Good Food

            Recently, a friend took me and another friend to one of my favorite local eateries, namely The Hummus House on 15th and Chew, right here in Allentown.  It was late in the afternoon, and the three of us were the only customers in the five-table establishment.  As my friends chowed down on spinach pie and stuffed grape leaves, and I munched away on my garlic chicken Panini (all eventually followed by Arabic ice cream with pistachios), the owner of Hummus House, Albert Heckme, strolled over to where we were seated and began discussing the merits of his wonderful cuisine.

            My friends and I learned about the fine art of stuffing grape leaves.  In order to meet Albert’s standards, the leaves must be young and tender, and, unlike the stuffed grape leaves you get in cans from the supermarket, they have to be filled with more than just rice.  There has to be just the right blend of olive oil, lemon juice, and spices.  Albert waxed eloquent about how his fruits and vegetables are picked fresh “by a guy who gets up at four in the morning, drives to Amish fields and orchards, and hand picks the produce himself.”

            My lunch companions and I were transported back in time to Mr. Heckme’s hometown in Syria—where each house was built around a central courtyard and garden–and every family had its own trellised grapevine.  “The grapevines,” Albert asserted, “provided shade in heat, leaves for food, and grapes for healthy snacking.  Back then, we kids didn’t eat any junk food.  We ate grapes and raw pistachios.  The rich kids were the ones who regularly ate a lot of meat.  We didn’t know it at the time, but we poor kids were eating healthy.”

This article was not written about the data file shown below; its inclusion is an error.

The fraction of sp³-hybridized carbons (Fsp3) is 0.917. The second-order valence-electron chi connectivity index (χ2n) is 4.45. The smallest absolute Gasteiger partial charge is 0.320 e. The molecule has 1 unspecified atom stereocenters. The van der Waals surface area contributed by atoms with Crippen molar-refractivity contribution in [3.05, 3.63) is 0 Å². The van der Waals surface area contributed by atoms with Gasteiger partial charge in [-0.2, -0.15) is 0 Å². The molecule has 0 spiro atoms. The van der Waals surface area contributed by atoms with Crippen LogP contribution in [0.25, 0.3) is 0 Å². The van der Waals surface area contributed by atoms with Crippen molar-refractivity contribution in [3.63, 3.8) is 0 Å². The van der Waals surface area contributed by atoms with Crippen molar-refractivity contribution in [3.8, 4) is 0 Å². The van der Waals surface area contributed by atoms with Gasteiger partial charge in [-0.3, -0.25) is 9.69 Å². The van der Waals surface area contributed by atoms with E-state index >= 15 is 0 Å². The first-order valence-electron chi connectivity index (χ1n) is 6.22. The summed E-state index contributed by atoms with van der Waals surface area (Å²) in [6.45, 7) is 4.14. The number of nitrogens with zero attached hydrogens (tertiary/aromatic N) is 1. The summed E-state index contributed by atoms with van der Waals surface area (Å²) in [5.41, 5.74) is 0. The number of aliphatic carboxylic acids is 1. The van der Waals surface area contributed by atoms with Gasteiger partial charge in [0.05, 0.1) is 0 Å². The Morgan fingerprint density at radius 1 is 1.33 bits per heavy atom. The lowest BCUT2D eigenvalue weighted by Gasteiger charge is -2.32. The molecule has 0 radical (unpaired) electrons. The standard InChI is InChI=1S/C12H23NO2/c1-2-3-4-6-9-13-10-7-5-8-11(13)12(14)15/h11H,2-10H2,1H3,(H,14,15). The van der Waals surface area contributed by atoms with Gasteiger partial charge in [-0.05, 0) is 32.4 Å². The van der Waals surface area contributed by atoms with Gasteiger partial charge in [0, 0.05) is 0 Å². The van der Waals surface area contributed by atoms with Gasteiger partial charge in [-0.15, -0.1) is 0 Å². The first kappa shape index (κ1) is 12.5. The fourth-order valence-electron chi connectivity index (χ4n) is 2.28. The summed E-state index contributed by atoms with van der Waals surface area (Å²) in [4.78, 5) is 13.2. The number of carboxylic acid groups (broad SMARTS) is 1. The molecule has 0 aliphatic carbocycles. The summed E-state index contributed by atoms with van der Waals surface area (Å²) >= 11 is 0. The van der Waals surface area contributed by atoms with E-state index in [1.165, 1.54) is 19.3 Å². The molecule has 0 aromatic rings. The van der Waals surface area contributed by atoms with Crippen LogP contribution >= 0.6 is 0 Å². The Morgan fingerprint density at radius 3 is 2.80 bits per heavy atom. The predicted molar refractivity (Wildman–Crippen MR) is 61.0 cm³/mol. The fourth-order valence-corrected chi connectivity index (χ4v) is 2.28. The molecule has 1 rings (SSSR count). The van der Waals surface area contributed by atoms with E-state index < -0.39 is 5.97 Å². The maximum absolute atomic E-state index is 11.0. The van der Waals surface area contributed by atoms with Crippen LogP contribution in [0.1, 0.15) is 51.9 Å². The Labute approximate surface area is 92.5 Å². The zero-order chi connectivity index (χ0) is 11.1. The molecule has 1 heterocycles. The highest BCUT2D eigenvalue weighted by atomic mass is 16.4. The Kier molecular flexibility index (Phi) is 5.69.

As I sat listening to Mr. Heckme, I was impressed by his passion and by the great delight he takes in feeding his customers, not because he’s making money hand over fist—he’s not—but because he’s giving people good food that’s good for them.

            Believe it or not, the same passionate delight I see in Albert when it comes to serving his clientele at Hummus House is what I find in the very last words of this morning’s Gospel.  Our Lord says (John 6:35):  “I am the bread of life; whoever comes to me will never hunger, and whoever believes in me will never thirst.”  It seems to me that there’s an almost plaintive, a pleading tone to Jesus’ words.  It’s as if Our Lord is saying:  Please come to me!  I will give you good food and food that’s good for you.  I, and only I, will satisfy your deepest longings.  In the world, you’ll find empty promises and false hopes.  Feed on me and find fulfillment.  Why?  Because your fulfillment is my delight.

            The great twelfth-century Cistercian abbot, Saint Bernard of Clairvaux, echoes this idea.  In Chapter Seven of his little book, On Loving God, he writes as follows:

Ah!  If you wish to attain to the consummation of all desire so that nothing unfulfilled will be left, why weary yourself with fruitless efforts, running hither and thither, only to die long before the goal is reached?  . . . Rest is in Him alone.

            There you have it.  Jesus Christ longs to fill our emptiness.  He is good food, and He is good for us.  What are we waiting for?  The Hummus House is closed on Sunday; the Heckme family are Christians.  But the arms of Christ are wide open, every day, all day.

 Bon appétit.